By Show and Tell
By Bree Davies
By Bree Davies
By Cory Casciato
By Emilie Johnson
By Robin Edwards
By Bree Davis
By Josiah M. Hesse
The idea to defile the landmark was cooked up by a trio of individuals: donor Diane Sikes, former director David Turner and former development director Carolyn Moershel. But luckily for the CSFAC, these three stooges flew to the four winds, and the venerable building is safe from their deadly attentions.
To fill the vacancy caused by Turner's abrupt resignation last year, Michael De Marsche became president. I'm wary of De Marsche, but that suspicion might be a holdover from the Turner era; after all, so far, he's only begun to make small changes. But as minor as most of them are, several have big implications -- and I'm not totally comfortable with all of them.
The change in mission of the Taylor Museum is a case in point: The Taylor Museum, once dominated by Hispanic and American Indian art, has absorbed the previously separate Fine Arts Center collection, which is predominately made up of nineteenth- and twentieth-century art. This was done with the stroke of a keyboard, and presto-change-o, one whole curator's job disappeared. However, it will be a more difficult trick to make the newly reconstituted Taylor work as well as it had. I predict that the Hispanic carvings and Indian rugs will lose out to the realist paintings and abstract sculptures -- which is really a shame.
But De Marsche deserves kudos for some of the things he's done -- especially reopening the window walls in the Garden Gallery and the skylights in the Great Hall. In both cases, the ambient natural light is sumptuous as it bounces off these world-class interior spaces.
Also in De Marsche's "plus" column are some major acquisitions. One is a "chandelier" by the great Dale Chihuly, which is the first thing anyone sees when entering the building. Chihuly's "chandelier" series is made up of ceiling-mounted sculptures inspired by Venetian glass chandeliers. Various blown-glass forms based on fruits and vegetables, done in icy gold, amber, rose, blue and green, are wired together in a shape that loosely approximates an inverted cone. In the case of the CSFAC "chandelier," Chihuly used hundreds of glass forms, making it the kind of showstopper that's his signature.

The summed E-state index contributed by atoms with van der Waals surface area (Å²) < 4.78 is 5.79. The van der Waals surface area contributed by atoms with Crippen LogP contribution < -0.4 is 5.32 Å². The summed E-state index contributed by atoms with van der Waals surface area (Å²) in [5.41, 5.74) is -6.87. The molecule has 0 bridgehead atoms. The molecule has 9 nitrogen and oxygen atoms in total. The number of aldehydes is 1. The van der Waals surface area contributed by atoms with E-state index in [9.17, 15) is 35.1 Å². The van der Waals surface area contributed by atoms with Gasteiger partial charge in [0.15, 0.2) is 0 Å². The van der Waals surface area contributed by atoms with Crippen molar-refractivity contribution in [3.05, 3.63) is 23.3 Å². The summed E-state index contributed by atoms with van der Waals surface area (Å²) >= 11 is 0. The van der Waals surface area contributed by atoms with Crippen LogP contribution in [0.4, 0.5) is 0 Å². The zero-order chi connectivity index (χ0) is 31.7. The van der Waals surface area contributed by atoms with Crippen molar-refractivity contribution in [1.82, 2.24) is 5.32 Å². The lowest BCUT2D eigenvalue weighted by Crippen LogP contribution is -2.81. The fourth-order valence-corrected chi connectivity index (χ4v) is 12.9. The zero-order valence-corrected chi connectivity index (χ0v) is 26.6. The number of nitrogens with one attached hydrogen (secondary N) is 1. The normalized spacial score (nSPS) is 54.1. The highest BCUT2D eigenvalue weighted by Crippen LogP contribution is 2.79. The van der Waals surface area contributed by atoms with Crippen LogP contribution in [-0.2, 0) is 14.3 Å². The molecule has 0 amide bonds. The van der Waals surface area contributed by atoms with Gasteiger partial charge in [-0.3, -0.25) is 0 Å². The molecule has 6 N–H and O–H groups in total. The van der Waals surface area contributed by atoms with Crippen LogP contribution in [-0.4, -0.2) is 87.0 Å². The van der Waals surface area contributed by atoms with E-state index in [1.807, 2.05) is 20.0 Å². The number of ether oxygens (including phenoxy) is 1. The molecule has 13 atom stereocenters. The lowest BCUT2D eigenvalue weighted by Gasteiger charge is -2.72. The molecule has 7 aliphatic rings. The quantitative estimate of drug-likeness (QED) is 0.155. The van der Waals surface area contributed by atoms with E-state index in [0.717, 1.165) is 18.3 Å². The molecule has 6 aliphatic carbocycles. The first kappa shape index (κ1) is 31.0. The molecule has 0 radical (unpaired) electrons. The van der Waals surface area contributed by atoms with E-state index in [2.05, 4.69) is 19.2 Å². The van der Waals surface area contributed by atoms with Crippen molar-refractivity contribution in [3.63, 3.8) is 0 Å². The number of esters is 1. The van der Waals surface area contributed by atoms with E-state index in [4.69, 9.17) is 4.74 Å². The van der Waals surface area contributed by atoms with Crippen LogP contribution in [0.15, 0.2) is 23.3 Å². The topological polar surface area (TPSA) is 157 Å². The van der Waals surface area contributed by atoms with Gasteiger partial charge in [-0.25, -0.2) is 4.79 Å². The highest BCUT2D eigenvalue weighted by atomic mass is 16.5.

This "chandelier" is not actually a light fixture, even if it looks like one: It's illuminated by gallery spots mounted on the ceiling. I have only one reservation about the Chihuly: Even though it was commissioned, it's too big and thus hangs down too low. This puts the "chandelier" in harm's way, because those prone to jumping could actually touch it -- and I don't even want to consider the effects of that. The temporary solution the CSFAC has come up with is the installation of four metal stanchions connected by velvet-covered ropes that are arranged to keep people from getting under the "chandelier."
Speaking of Chihuly, the CSFAC also has An Exhibition by Dale Chihuly, featuring his 1970s pieces inspired by Navajo weavings. These items have been paired with actual Navajo weavings. It's a clever idea, and like so much else now at the CSFAC, bears the unmistakable De Marsche stamp.
Though the Chihuly vases are on loan to the CSFAC, the weavings are from the permanent collection of the Taylor Museum, indicating a new focus on highlighting that collection. This makes sense both because it's cheaper than bringing things in and because the CSFAC has a great collection -- most of it in storage. There are two shows on now that sample the stash of long-hidden works, and both presentations are absolutely great.
The first, Realism and Illusion, is installed just off the main lobby where that Chihuly "chandelier" is hanging. The exhibit is about representational images, and that means that lots of different styles in a wide variety of mediums qualified. I have to say that the typically larger and always bolder paintings overwhelm most of the works on paper and all of the photos. There are no sculptures in the show.
This exhibit includes another major recent acquisition: Paul Cadmus's painting "Study for David and Goliath," an acrylic on canvas from 1971. The painting is in Cadmus's realist style and is, as expected, a fairly homoerotic scene. It includes a self-portrait in the foreground (with Cadmus himself playing the vanquished Goliath), with a nearly nude young male model (who is clearly David) lying on a bed in the background. It's a racy theme -- especially considering the Biblical reference -- for a "fundy" town like Colorado Springs.